WASHINGTON (AP) — A lead-contamination crisis in Flint, Michigan represents “a failure of government at all levels,” but the main culprit is a state agency he oversees, Michigan Gov. Rick Snyder says.
The Michigan Department of Environmental Quality repeatedly assured him and other officials that water from the Flint River was safe, when in reality it had dangerous levels of lead, the governor says.
In prepared testimony for a House hearing Thursday, Snyder says he did not learn until Oct. 1, 2015 that Flint’s water was contaminated — nearly 18 months after the city began drawing its water from the Flint River in April 2014.
Snyder said he took immediate action, reconnecting the city with Detroit’s water supply and distributing water filters and testing residents — especially children — for elevated lead levels.
A state investigation has “uncovered systemic failures at the Michigan DEQ,” Snyder says. “The fact is, bureaucrats created a culture that valued technical compliance over common sense — and the result was that lead was leaching into residents’ water.”
The state has approved $67 million in emergency spending, with a request for $165 million more, Snyder said in prepared testimony before the House Oversight and Government Reform Committee.
Environmental Protection Agency chief Gina McCarthy also faulted state officials for the crisis, which occurred when Flint switched from the Detroit system and began drawing from the Flint River to save money. The impoverished city was under state management at the time.
“The crisis we’re seeing was the result of a state-appointed emergency manager deciding that the city would stop purchasing treated drinking water and instead switch to an untreated source to save money,” McCarthy says in prepared testimony for the House hearing.
“The state of Michigan approved that decision, and did so without requiring corrosion control treatment,” McCarthy said. “Without corrosion control, lead from pipes, fittings and fixtures can leach into the drinking water. These decisions resulted in Flint residents being exposed to dangerously high levels of lead.”
Thursday’s hearing is the second of two Flint-related sessions the oversight panel is conducting this week. The Associated Press obtained copies of testimony by Snyder and McCarthy in advance.
Snyder, a Republican, asked to testify to Congress last month, bowing to demands by Democrats that he explain his role in a cost-cutting move that resulted in a public health emergency that has rocked Flint and caused ripples in the presidential campaign, where Democrats have called for Snyder to step down.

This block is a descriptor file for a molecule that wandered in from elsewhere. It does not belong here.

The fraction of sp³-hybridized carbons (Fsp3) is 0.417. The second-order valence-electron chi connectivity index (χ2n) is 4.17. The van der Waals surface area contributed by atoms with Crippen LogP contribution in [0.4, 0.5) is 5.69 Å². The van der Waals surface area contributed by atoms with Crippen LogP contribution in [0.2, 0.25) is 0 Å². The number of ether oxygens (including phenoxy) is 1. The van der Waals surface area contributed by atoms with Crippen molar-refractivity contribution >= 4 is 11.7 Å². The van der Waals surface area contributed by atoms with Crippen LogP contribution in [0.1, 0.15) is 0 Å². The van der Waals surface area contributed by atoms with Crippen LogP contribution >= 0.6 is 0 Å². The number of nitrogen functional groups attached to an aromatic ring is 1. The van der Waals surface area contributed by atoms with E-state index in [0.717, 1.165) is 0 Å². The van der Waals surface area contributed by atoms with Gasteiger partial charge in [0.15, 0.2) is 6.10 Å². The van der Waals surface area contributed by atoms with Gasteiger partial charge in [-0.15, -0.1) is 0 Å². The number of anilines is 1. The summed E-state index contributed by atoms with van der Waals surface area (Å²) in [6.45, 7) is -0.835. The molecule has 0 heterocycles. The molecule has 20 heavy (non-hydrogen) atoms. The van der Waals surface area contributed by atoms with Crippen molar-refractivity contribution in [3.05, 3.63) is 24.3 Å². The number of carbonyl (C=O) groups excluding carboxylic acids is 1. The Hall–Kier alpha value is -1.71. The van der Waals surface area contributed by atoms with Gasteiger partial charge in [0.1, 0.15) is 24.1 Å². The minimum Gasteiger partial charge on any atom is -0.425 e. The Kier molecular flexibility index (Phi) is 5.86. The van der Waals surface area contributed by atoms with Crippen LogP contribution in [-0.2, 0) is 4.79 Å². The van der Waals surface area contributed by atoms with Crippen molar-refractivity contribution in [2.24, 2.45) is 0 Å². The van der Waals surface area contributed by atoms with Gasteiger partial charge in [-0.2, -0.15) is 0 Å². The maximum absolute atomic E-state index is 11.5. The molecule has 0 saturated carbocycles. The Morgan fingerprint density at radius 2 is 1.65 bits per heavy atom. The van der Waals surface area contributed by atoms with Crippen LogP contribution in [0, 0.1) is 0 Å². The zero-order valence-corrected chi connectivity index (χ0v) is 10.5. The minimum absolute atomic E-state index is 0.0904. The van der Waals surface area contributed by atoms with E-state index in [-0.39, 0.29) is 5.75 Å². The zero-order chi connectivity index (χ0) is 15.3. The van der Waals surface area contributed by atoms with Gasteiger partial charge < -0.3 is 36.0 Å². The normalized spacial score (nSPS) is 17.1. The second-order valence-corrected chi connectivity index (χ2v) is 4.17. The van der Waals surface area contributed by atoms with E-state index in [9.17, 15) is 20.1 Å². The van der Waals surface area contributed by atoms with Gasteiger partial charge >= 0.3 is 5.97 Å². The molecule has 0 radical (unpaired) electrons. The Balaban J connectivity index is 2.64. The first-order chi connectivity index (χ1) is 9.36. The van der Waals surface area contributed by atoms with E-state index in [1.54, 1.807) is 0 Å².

Snyder says in his testimony that the EPA also made mistakes. Top officials silenced an EPA water expert who tried to raise alarms about Flint’s water, he said.
Snyder called for Congress to approve a bipartisan bill that would spend $220 million to fix and replace lead-contaminated pipes in Flint and other cities. Senators from both parties have reached a tentative agreement, but the bill remains on hold amid objections by Sens. Mike Lee, R-Utah, and Bill Nelson, D-Fla.
Snyder says the state government is taking responsibility for the manmade disaster, adding that officials are publicly releasing relevant documents from the state agencies involved.
Snyder said he is glad to be appearing Thursday alongside McCarthy, “because all of us must acknowledge our responsibility and be held accountable.” Snyder faulted “inefficient, ineffective and unaccountable bureaucrats at the EPA” who “allowed this disaster to continue unnecessarily.”
Thursday’s hearing follows a contentious session Tuesday in which former city and federal officials pointed fingers at one another for failing to protect the 100,000 citizens of Flint. Committee Republicans targeted for blame a regional EPA executive who resigned last month as the crisis worsened.
Amid withering criticism, Susan Hedman sought to defend the EPA’s actions, saying that while the crisis was not EPA’s fault, “I do believe we could have done more.” Hedman was director of the EPA’s Chicago-based Midwest office when the Flint crisis occurred.
Rep. Jason Chaffetz, R-Utah, chairman of the oversight panel, said officials “need to understand how the system failed the residents of Flint so badly. But more importantly, we need to understand what is being done to fix the problem and help the people of Flint recover from this tragedy.”